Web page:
I do not presume to tell another human being how to eat their candy/run their business/ interact(or not) with their audience/ patrons.
      #9 Mandar8587, Feb 12, 2021
      Last edited by a moderator: Feb 12, 2021
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    10. I saw your Popovy example, and the sisters are a great case of "they know how to handle their audience and market themselves well". Yet, it is at the end of the day still a very unbalanced relationship. Fans/supporters are eager to do more for the artist than vice versa. Their fans are mostly still just a faceless mass to them. It's a thing that can swing both ways, but most of the time it's an unhealthy relationship between fans and content producer in one way or another.

      The thing is, we tried the "human" approach. Everyone who isn't completely stupid knows that real people sculpt these dolls.
      But people who buy recasts don't care. You can show them so many pictures of dolls being painfully handcrafted, by enthusiastic individuals...and it still makes no difference. Because these people just think about their own satisfaction of buying and owning this doll.
      And again, at the end of the day it shouldn't be necessary. An artist shouldn't have to lay themselves bare for the minimum respect of "please don't steal my work". People with a bit of empathy are aware of that. But these people have no empathy. They buy the thing, from another person who thinks their needs is above the artist's as well.

      I am not saying we are all above this. Clothes and food are a good example. Many of us buy from big companies, who produce under bad circumstances for their workers. In some cases because it's the only way people can afford certain necessities. A poor person needs to dress themself, even if that means they'll do it on the back of an even poorer person many miles away.
      But it is pretty ridiculous to do so with an unnecessary luxury good. Nobody needs a doll.
      #10 Ara, Feb 12, 2021
      Last edited: Feb 12, 2021
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    11. I think a lot of artists like the attention on thier personal lives and that's why they share it....like some of these responses are just making artists out to be scared of everyone. Most people like attention and it's evident from some of these accounts lol.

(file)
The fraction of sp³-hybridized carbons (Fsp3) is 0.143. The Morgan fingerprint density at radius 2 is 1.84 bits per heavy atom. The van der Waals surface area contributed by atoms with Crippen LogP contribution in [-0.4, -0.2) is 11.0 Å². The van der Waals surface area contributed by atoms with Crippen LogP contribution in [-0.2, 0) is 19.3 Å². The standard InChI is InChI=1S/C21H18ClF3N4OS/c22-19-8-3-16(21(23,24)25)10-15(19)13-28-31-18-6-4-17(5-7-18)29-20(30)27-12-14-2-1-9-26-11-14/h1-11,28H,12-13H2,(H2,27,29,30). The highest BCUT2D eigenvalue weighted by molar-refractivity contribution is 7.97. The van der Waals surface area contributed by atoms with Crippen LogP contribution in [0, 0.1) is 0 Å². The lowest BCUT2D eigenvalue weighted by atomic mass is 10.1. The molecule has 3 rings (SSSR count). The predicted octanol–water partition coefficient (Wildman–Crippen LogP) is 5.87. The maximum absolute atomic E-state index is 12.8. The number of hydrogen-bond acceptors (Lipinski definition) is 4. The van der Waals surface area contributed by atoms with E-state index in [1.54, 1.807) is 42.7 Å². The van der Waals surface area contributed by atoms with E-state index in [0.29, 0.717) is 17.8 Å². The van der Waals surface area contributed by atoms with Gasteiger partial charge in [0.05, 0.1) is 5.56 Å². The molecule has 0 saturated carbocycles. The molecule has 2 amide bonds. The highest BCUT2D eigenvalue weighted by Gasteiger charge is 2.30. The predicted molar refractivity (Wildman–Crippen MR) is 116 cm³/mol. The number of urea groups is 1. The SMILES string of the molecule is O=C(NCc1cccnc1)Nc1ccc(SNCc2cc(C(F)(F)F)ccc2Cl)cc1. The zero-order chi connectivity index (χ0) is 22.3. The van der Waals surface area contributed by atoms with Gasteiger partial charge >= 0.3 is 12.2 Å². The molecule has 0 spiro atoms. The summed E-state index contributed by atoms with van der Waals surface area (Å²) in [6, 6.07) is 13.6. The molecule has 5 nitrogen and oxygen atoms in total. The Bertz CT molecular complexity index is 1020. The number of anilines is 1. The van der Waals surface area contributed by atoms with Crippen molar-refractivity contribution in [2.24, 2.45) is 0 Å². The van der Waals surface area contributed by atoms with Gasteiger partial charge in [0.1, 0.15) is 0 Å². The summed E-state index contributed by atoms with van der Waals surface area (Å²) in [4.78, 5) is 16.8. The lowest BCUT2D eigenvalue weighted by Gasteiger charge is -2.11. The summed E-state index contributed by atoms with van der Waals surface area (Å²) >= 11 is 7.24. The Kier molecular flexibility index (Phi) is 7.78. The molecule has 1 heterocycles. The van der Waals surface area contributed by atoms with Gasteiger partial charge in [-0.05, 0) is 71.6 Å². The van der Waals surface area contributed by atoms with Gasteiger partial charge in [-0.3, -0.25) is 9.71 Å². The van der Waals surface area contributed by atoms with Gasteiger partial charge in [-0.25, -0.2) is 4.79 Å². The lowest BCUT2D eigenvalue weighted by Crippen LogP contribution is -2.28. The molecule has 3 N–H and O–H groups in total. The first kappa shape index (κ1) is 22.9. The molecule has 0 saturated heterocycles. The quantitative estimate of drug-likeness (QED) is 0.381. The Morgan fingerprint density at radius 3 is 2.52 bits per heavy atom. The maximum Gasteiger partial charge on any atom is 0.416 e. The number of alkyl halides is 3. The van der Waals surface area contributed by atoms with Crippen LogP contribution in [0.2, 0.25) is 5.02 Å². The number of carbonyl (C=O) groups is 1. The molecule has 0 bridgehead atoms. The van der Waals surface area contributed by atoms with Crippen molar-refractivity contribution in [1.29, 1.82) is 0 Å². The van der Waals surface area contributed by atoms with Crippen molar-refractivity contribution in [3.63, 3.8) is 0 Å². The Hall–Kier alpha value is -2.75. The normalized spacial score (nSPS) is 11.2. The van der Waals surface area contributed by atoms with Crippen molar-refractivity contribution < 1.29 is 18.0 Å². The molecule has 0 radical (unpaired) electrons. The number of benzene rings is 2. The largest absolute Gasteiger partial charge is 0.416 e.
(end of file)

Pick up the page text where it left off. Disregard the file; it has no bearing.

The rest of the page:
If they share abt their lives I'm here for it, if not I'm also here for it. I don't thinks it's inherently manipulative to talk about yourself on your own platform
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    12. This thread has made me think in more detail about it, and prompted me to ask an author I'm in contact with about her views on the subject, as it occurred to my that I might have unthinkingly done to her what I posted here against doing to a doll artist, and foisted myself upon her by initiating contact.

      I'm only in contact with her because I messaged (via her webpage "contact me" option) which led to a lot of emails back and forth, and her asking me to become a Beta-reader for her last book... So I don't think she's unhappy about our association (although, you never know). But I, as an appreciative reader of her work, was the one who sought her out and initiated contact. I do this fairly often if authors of books I like have a contact-me, I drop them a line to say how much I enjoyed their work. Some just sign me up for their newsletters, some reply in brief, some reply in more detail, and with a very few, we get into an email exchange.

      In the pre-internet days, I'd send an open letter to the author via their publisher (open so the publisher could also read it and be sure they weren't passing on anything with dodgy content), and it was up to the author whether they replied or not (similar results - some no-replies, a few thank-you-for-letting-me-know, most with no return address, some including their address, and some replied at greater length and we ended up corresponding, sometimes for years after).

      EDITED TO ADD: The author wrote a long, involved, email back detailing exactly why she adores it when readers email her about her books,

      #12 Teddy, Feb 12, 2021
      Last edited: Feb 12, 2021
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    13. Do you wonder the same thing about the engineers who designed your car, OP?
      Or the designer who patterned your outfit and shoes?

      How about the web devs who coded the software this site runs on?

      Why not?
      Don't their creative efforts deserve attention?
      Isn't there also some artistry in what *they* do?

      Okay, okay. I know I'm being a little snarky here, but seriously... The point I'm making is that the sculptors and casters who make and assemble our dolls are professionals. They're doing a job in a commercial setting, producing items to sell, in order to make a living. While doll production absolutely is a creative process and an interesting occupation, it's not all that far removed from a lot of other jobs you wouldn't even think twice about when it comes to "interacting with ~The Creators~". So, keep it in perspective.

      In other words, let people do their work in peace. Realize that it *IS* a job they're doing... a for-profit enterprise... and that, when you get right down to it, we're only customers buying the products they've made.
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    14. There's a small, single-artist brand I follow who I happen to have as a mutual friend by coincidence. Her personal social account has popped up as a suggested friend before but I hesitate to add her because, while I have actually met her before (outside of the hobby and before she made dolls), it feels like it would be crossing a line as a fan. As far as dolls go, I don't really see the ones she makes as any more or less special just because I know her. I like them because they're cute ^^